When considering taking a job, the first factor that usually grabs our attention is the pay. Good paying jobs are hard to come by and provide a security and standard of living that is hard to pass up.
But, there are hidden costs in every job. The commute can be rough, the hours can be long, and the stress can be high. Some jobs also require a lot of travel. Anyone who has travelled much knows that flying is fraught with frustrations. Flights are delayed and cancelled, inclement weather jams up all the connecting flights, and living on the road can be quite a beating on the body.
It is increasingly common for couples to even live between two cities. Air travel now makes it possible to work in one city during the week and spend time with family in another city on the weekend. In some ways, this kind of lifestyle is kind of like being single on weekdays and married on weekends.
My wife Grace and I sympathize. We have been married twenty-five years and have five children. My job has had me travel quite a bit, and in the early years of our marriage, I was on the road a lot speaking to make ends meet as we agreed that Grace would stay home with the kids and I would be the sole income provider for a large family in an expensive city. This travel time apart took a toll on our friendship, and what we gained financially we felt like we paid for emotionally and relationally.
It is hard to provide for the full menu of needs that our family has. These include financial, but extend to spiritual, mental, physical, emotional, and relational.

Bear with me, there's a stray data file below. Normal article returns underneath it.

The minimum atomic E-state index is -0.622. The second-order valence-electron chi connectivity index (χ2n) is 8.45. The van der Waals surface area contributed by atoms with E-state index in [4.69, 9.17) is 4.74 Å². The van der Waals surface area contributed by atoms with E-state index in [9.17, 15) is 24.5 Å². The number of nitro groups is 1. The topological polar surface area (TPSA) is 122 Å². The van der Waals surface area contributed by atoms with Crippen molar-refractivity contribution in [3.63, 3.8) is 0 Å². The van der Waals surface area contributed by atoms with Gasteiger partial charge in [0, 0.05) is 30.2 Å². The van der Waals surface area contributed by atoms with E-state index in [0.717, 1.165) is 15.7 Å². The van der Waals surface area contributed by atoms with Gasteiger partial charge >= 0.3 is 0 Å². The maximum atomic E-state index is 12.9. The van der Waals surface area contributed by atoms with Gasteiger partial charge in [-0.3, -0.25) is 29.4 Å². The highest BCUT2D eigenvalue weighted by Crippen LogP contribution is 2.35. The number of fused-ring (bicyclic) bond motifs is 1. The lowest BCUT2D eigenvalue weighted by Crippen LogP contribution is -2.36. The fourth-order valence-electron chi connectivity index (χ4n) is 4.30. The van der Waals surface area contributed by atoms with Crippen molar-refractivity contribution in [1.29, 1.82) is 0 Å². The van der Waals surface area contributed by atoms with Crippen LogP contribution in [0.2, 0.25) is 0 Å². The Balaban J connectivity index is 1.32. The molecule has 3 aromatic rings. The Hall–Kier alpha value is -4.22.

Can you relate? Are you struggling with similar variables?
During a sermon series I was preaching at our church called Parenting on Point, people sent in questions for my wife and I to answer together impromptu after the sermon. One of the questions was, “Should a Christian husband take a job with a lot of travel?”.
Since the Bible was written long before airplanes were invented, this question is not answered directly in the Word of God. But, there are parts of the Bible that help frame a healthy discussion for a couple principally. We hope that this video helps couples struggling with similar questions and decisions to have a hopeful, helpful, and healthy discussion that leads to a mutually agreed upon decision.
Lastly, if you have a question I might be able to answer in a future Ask Pastor Mark video clip, send it in to firstname.lastname@example.org. Most likely, you are not the only person with your question, and it might be used of God to help others wondering the same thing.